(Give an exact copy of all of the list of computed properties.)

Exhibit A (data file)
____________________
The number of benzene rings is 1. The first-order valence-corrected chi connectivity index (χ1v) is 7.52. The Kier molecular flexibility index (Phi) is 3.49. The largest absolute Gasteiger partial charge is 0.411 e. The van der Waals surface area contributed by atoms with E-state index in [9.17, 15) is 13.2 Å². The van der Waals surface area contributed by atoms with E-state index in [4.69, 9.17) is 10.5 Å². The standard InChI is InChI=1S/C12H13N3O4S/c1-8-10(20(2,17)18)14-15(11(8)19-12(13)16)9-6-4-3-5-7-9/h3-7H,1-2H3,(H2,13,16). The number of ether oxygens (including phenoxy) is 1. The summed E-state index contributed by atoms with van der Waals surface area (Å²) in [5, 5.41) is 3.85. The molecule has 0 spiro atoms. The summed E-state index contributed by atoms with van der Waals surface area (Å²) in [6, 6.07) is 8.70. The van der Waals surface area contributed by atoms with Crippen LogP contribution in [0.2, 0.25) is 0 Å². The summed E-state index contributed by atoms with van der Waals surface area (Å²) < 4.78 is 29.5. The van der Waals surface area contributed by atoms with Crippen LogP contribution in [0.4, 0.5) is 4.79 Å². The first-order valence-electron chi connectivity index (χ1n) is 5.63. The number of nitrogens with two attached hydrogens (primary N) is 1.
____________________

The number of benzene rings is 1. The first-order valence-corrected chi connectivity index (χ1v) is 7.52. The Kier molecular flexibility index (Phi) is 3.49. The largest absolute Gasteiger partial charge is 0.411 e. The van der Waals surface area contributed by atoms with E-state index in [9.17, 15) is 13.2 Å². The van der Waals surface area contributed by atoms with E-state index in [4.69, 9.17) is 10.5 Å². The standard InChI is InChI=1S/C12H13N3O4S/c1-8-10(20(2,17)18)14-15(11(8)19-12(13)16)9-6-4-3-5-7-9/h3-7H,1-2H3,(H2,13,16). The number of ether oxygens (including phenoxy) is 1. The summed E-state index contributed by atoms with van der Waals surface area (Å²) in [5, 5.41) is 3.85. The molecule has 0 spiro atoms. The summed E-state index contributed by atoms with van der Waals surface area (Å²) in [6, 6.07) is 8.70. The van der Waals surface area contributed by atoms with Crippen LogP contribution in [0.2, 0.25) is 0 Å². The summed E-state index contributed by atoms with van der Waals surface area (Å²) < 4.78 is 29.5. The van der Waals surface area contributed by atoms with Crippen LogP contribution in [0.4, 0.5) is 4.79 Å². The first-order valence-electron chi connectivity index (χ1n) is 5.63. The number of nitrogens with two attached hydrogens (primary N) is 1.